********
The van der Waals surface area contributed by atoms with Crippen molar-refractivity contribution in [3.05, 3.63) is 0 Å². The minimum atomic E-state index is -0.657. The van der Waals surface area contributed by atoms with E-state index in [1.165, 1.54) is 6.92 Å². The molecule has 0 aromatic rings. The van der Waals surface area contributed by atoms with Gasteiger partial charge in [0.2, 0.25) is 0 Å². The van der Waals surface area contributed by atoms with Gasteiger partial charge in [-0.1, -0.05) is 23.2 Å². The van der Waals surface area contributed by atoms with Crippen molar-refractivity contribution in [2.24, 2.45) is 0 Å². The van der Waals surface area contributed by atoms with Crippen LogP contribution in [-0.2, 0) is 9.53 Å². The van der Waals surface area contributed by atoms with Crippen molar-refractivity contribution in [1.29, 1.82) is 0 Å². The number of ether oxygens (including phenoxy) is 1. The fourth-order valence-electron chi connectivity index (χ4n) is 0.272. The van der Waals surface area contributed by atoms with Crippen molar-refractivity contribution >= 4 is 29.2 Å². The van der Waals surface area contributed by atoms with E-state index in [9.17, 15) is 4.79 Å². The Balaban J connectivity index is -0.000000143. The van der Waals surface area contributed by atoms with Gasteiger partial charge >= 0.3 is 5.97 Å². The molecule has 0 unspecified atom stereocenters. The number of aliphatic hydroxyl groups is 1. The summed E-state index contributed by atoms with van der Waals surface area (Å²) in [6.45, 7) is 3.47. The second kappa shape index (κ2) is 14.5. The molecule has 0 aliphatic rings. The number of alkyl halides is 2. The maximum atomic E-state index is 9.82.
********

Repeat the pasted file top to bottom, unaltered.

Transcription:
The van der Waals surface area contributed by atoms with Crippen molar-refractivity contribution in [3.05, 3.63) is 0 Å². The minimum atomic E-state index is -0.657. The van der Waals surface area contributed by atoms with E-state index in [1.165, 1.54) is 6.92 Å². The molecule has 0 aromatic rings. The van der Waals surface area contributed by atoms with Gasteiger partial charge in [0.2, 0.25) is 0 Å². The van der Waals surface area contributed by atoms with Gasteiger partial charge in [-0.1, -0.05) is 23.2 Å². The van der Waals surface area contributed by atoms with Crippen molar-refractivity contribution in [2.24, 2.45) is 0 Å². The van der Waals surface area contributed by atoms with Crippen LogP contribution in [-0.2, 0) is 9.53 Å². The van der Waals surface area contributed by atoms with Crippen molar-refractivity contribution in [1.29, 1.82) is 0 Å². The number of ether oxygens (including phenoxy) is 1. The fourth-order valence-electron chi connectivity index (χ4n) is 0.272. The van der Waals surface area contributed by atoms with Crippen molar-refractivity contribution >= 4 is 29.2 Å². The van der Waals surface area contributed by atoms with E-state index in [9.17, 15) is 4.79 Å². The Balaban J connectivity index is -0.000000143. The van der Waals surface area contributed by atoms with Gasteiger partial charge >= 0.3 is 5.97 Å². The molecule has 0 unspecified atom stereocenters. The number of aliphatic hydroxyl groups is 1. The summed E-state index contributed by atoms with van der Waals surface area (Å²) in [6.45, 7) is 3.47. The second kappa shape index (κ2) is 14.5. The molecule has 0 aliphatic rings. The number of alkyl halides is 2. The maximum atomic E-state index is 9.82.